Oral B and Listerine sponsor coverage of oral care. Big oil companies sponsor articles about the environment to greenwash their image. Banks and other financial institutions sponsor entire sections on the importance of RRSPs. It is, in the eyes of the publishers and advertisers, a win-win: the news outlet gets much-needed advertising money, the advertiser gets to see its logo all over the place, and the issue gets public exposure.

The only drawback is the crumbling wall between editorial and advertising. The precedent is established that an advertiser can get all sorts of journalistic outlets to contribute to its campaign, provided it’s for a good cause (or something that can be interpreted as a good cause), and that big media companies will use the power of convergence to please those advertisers, if given enough money.

Most importantly, it means that issues advertisers want to bring up – whether because they want to appear charitable or because it is in line with their business interests – get more exposure than those nobody wants to spend money on. People who want their causes to get news coverage are better off pleading to large corporations’ marketing departments than to journalists. And good luck getting anyone to pay attention to a cause that puts one of those big corporations in a bad light.

To be clear, I have nothing against this cause. Bell is spending a lot of money it could have just as easily given to its shareholders or spent on ads lauding its services. I don’t think the good PR that will come from this will bring in more than $50 million in new subscribers. And I hope the campaign is very successful and helps a lot of people.

But I think it sets a bad precedent when a company like Bell can simply dictate to all its divisions, including news, that a certain topic is covered on a certain day. It’s hard not to think of that as a slippery slope.

UPDATE: A response from Bell worth reading. And another blog post that goes a bit farther than mine, suggesting this is more of an advertisement for Bell than a campaign for mental health.

Welcome to the Cogeco radioverse

It’s official. Despite an after-the-fact plea from Astral to overturn CRTC approval and block the purchase, Corus Quebec’s radio stations officially became part of the Cogeco family on Feb. 1.

The new owners wasted no time imposing the new order, escorting previous bosses out the door (assuming they didn’t quit) and appointing a new executive team.

As part of the agreement with the CRTC, Cogeco can continue to own three francophone FM stations in Montreal (98.5FM, Rythme FM 105.7 and CKOI 96.9), but has to sell some stations in other regions:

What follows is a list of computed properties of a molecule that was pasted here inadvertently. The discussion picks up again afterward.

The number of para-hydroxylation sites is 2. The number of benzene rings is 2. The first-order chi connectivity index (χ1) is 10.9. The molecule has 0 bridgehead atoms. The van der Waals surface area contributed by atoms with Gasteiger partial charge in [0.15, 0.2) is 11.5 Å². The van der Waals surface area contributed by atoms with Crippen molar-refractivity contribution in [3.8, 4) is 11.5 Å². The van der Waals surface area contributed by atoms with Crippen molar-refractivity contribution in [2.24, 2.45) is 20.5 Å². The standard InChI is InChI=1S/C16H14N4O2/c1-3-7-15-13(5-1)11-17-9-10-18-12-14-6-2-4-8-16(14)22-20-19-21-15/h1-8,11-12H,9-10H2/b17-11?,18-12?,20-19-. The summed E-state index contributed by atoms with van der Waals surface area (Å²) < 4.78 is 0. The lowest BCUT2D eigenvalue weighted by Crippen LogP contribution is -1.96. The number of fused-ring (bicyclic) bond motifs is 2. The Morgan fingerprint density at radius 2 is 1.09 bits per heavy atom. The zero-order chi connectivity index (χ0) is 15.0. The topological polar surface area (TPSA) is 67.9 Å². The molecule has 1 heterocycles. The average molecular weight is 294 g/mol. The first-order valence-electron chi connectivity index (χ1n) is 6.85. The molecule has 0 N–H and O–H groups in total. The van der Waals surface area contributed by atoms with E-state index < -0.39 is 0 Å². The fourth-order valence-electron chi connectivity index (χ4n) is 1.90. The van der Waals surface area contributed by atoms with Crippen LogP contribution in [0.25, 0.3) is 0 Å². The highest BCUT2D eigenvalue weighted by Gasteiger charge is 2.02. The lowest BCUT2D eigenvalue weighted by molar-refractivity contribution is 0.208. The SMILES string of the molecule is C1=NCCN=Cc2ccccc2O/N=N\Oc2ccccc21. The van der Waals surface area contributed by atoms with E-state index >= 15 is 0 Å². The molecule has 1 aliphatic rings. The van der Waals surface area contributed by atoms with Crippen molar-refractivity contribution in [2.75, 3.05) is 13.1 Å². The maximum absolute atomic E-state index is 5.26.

• CKOY-FM 104.5 (since renamed CJTS-FM) in Sherbrooke, which operated under the CKOI brand
  • CFEL-FM 102.1 in Quebec City, also a CKOI-branded station
  • CJEC-FM 91.9 in Quebec City, under the Rythme FM brand

If you’re interested, feel free to bid. It’s unclear what will happen after the sales are complete (will they be able to keep the same brand? Will they want to?), but for now it’s business as usual.

Another station that was part of the Corus network, CKRS in Saguenay, was sold separately to local investors.

On the anglo side, the only affected station is CFQR 92.5 “the Q”, which switches from Corus to Cogeco. Astral Media owns the other stations, CHOM, CJFM “Virgin Radio” and CJAD. There’s no word on any changes to management or programming or anything else at that station so far.

Some reading on Quebec’s anti-scab law

Hearings began today (finally a reason to watch the National Assembly channel!) into Quebec’s labour laws, specifically the provisions against strikebreakers (scabs). They are prompted by the enduring two-year-old lockout at the Journal de Montréal, and the union’s argument that laws forbidding the use of replacement workers during a labour conflict need to be updated because they only apply to workers who physically enter the employer’s workspace.

An example to illustrate this is a company called Côté Tonic in Quebec City, which has been doing copy editing and page layout work for the Journal de Montréal during its lockout. Stories in Rue Frontenac and La Presse show that the small company did production work during the Journal de Québec lockout and had to fire people after that was resolved, but learned about an impending lockout at the Journal de Montréal before it was launched and even before the end of the labour contract for Journal de Montréal workers.

This information comes out now for a somewhat ironic reason: an employee who was laid off when she took maternity leave complained she was fired illegally. Her complaint was rejected because it was determined that the layoff happened after the Journal asked the company to reduce its workforce. But because labour relations board decisions are public, the dirty laundry comes out into the open.

The union representing locked-out workers claims there are all sorts of fly-by-night operations doing their work in secret, from customer service to page layout to accounting. But they’ve had difficulty gaining evidence about how they work, and under the current law there’s nothing they can do about it anyway.

Also worth reading:

There’s also the Twitter feed of Rue Frontenac’s David Patry, or the hashtag #commissionJdeM. The hearings can also be viewed online, in case you have a few hours to waste.